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In a narrative departure, Tony is rougher around the edges, with a background that makes his story about wrestling between light and darkness — an idea Kamiński embeds into his visual palette, with lights and lens flares seeping through the corner of every gloomy space. The Tonys in each film embody their respective versions of New York; Richard Beymer had a dreamlike quality that made it seem like he was floating on air. Elgort, meanwhile, plays Tony with a subdued anger and regret, a perfect match for the film’s crumbling corner of New York that wants nothing more than to rebuild itself. His optimism is grounded in a convincing desire to be better — a touching sentiment that, unfortunately, finds itself at the mercy of real-world events (the recent allegations against Elgort cast an unavoidable shadow, making Tony’s decency an occasionally hard pill to swallow).
Tony also works for (and has an incredibly sweet dynamic with) a new character named Valentina, a replacement for Doc, who still runs a drug store, and who’s played lovingly by the great Rita Moreno, who played Anita in the original film. It’s the most explicit connection between the two works, which are folded further into conversation when Valentina is given her own number about belonging (she sings “Somewhere” instead of Tony and Maria), and the film briefly fades between her and DeBose’s Anita, as if to connect Moreno’s two characters through time. Her role within the film is similar; she plays a Puerto Rican woman who married a white man, so her generational experience allows her to speak directly to the hurdles Tony encounters while courting Maria.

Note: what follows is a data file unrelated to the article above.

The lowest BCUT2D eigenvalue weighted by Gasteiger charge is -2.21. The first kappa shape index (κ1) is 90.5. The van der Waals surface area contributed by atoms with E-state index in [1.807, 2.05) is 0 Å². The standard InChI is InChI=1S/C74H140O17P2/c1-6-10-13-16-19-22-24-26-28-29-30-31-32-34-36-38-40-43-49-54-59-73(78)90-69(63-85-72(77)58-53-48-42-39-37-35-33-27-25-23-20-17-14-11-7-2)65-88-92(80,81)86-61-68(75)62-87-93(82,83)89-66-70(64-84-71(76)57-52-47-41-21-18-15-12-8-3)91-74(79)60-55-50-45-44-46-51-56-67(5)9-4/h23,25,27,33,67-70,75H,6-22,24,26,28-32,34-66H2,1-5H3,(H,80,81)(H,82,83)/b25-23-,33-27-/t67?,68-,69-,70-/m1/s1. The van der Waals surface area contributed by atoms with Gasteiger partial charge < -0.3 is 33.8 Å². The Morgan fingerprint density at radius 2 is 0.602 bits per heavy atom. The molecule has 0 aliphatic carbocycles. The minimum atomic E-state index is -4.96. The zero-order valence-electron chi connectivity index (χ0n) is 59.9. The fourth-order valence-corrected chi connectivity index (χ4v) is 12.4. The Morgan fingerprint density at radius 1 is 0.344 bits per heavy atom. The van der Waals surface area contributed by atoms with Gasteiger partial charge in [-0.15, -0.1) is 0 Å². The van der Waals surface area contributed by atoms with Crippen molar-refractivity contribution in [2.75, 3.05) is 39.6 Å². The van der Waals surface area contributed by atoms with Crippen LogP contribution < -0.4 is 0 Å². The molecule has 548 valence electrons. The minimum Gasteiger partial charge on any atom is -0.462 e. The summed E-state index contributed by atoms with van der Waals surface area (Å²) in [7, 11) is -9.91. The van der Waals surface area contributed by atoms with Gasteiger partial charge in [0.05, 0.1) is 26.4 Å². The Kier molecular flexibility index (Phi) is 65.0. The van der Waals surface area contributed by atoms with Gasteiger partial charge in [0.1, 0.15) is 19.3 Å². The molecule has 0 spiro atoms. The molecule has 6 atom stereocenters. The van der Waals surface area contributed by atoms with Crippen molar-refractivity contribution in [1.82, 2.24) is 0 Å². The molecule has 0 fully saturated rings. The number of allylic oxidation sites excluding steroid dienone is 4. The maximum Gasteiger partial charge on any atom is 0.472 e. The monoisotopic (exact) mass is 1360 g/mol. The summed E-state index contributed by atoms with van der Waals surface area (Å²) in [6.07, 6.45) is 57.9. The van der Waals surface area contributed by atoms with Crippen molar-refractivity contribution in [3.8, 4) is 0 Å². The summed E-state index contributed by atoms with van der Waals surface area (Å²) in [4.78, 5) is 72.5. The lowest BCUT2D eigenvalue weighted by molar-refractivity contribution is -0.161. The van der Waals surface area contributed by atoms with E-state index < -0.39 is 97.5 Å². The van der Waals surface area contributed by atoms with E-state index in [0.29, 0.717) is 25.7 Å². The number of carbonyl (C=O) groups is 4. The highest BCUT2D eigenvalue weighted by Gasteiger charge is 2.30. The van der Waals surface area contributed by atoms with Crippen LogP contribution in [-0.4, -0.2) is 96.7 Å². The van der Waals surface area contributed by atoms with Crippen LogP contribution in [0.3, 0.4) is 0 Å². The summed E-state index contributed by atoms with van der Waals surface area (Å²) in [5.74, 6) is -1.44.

That courtship is heart-fluttering to witness because of how Kamiński paints it, turning Spielberg’s busy backgrounds and lively foregrounds into showstopping tableaus. The remake interprets the butterflies of love-at-first-sight as flashing lights — as spotlights positioned horizontally along a ballroom floor, interrupted briefly by dancers charging past, lost in their own movement as they fade into silhouettes, while the glowing Tony and Maria get lost in each other’s eyes. A key scene of them together is lit through the stained glass of a church, with a light source swaying slowly outside, as if it were trying to peek in on a private moment, inadvertently washing them in a floating rainbow. It’s a rare thing for a musical to make even the presence of God feel like it’s dancing.
And just when the film feels like it might become too ironic or self-aware — a handful of passersby remark silently on Tony’s crooning, as if it’s out of the ordinary — Spielberg and Kamiński lean unapologetically into their dreamlike formalism, using bright lights and broken spaces to root the characters in the vibrant and the crestfallen, the real and the ethereal, all at once. The floodlights illuminating Tony as he searches for Maria are blurred and foggy, to the point of resembling morning clouds. Their heavy lens flares become rays of sunshine. When Tony ends up at Maria’s balcony, the dingy lights from the cramped apartments above shimmer in the filthy puddles below, and make him seem like he’s walking on stars. It’s the kind of breathtaking imagery that closes the gap between heaven and Earth, and keeps bringing us back to the movies.